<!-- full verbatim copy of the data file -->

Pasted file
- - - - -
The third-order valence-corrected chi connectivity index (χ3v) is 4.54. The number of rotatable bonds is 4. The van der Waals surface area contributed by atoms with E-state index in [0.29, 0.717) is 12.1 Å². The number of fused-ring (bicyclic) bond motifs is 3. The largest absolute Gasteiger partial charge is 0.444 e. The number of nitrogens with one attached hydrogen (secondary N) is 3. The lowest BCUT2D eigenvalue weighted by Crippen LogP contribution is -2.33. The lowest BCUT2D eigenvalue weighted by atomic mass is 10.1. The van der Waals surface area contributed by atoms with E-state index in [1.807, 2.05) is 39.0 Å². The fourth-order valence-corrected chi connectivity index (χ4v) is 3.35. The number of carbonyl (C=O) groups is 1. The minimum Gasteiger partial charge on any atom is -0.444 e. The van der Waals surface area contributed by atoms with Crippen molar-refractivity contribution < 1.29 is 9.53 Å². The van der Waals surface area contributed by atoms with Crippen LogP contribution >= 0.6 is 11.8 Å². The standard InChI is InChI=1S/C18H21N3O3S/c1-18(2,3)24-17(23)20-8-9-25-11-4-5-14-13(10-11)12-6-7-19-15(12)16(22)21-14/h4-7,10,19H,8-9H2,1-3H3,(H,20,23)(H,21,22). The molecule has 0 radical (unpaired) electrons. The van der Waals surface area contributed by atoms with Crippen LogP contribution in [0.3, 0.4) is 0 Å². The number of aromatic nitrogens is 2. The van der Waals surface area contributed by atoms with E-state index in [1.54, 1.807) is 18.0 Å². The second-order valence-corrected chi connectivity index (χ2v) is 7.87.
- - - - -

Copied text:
The third-order valence-corrected chi connectivity index (χ3v) is 4.54. The number of rotatable bonds is 4. The van der Waals surface area contributed by atoms with E-state index in [0.29, 0.717) is 12.1 Å². The number of fused-ring (bicyclic) bond motifs is 3. The largest absolute Gasteiger partial charge is 0.444 e. The number of nitrogens with one attached hydrogen (secondary N) is 3. The lowest BCUT2D eigenvalue weighted by Crippen LogP contribution is -2.33. The lowest BCUT2D eigenvalue weighted by atomic mass is 10.1. The van der Waals surface area contributed by atoms with E-state index in [1.807, 2.05) is 39.0 Å². The fourth-order valence-corrected chi connectivity index (χ4v) is 3.35. The number of carbonyl (C=O) groups is 1. The minimum Gasteiger partial charge on any atom is -0.444 e. The van der Waals surface area contributed by atoms with Crippen molar-refractivity contribution < 1.29 is 9.53 Å². The van der Waals surface area contributed by atoms with Crippen LogP contribution >= 0.6 is 11.8 Å². The standard InChI is InChI=1S/C18H21N3O3S/c1-18(2,3)24-17(23)20-8-9-25-11-4-5-14-13(10-11)12-6-7-19-15(12)16(22)21-14/h4-7,10,19H,8-9H2,1-3H3,(H,20,23)(H,21,22). The molecule has 0 radical (unpaired) electrons. The van der Waals surface area contributed by atoms with Crippen LogP contribution in [0.3, 0.4) is 0 Å². The number of aromatic nitrogens is 2. The van der Waals surface area contributed by atoms with E-state index in [1.54, 1.807) is 18.0 Å². The second-order valence-corrected chi connectivity index (χ2v) is 7.87.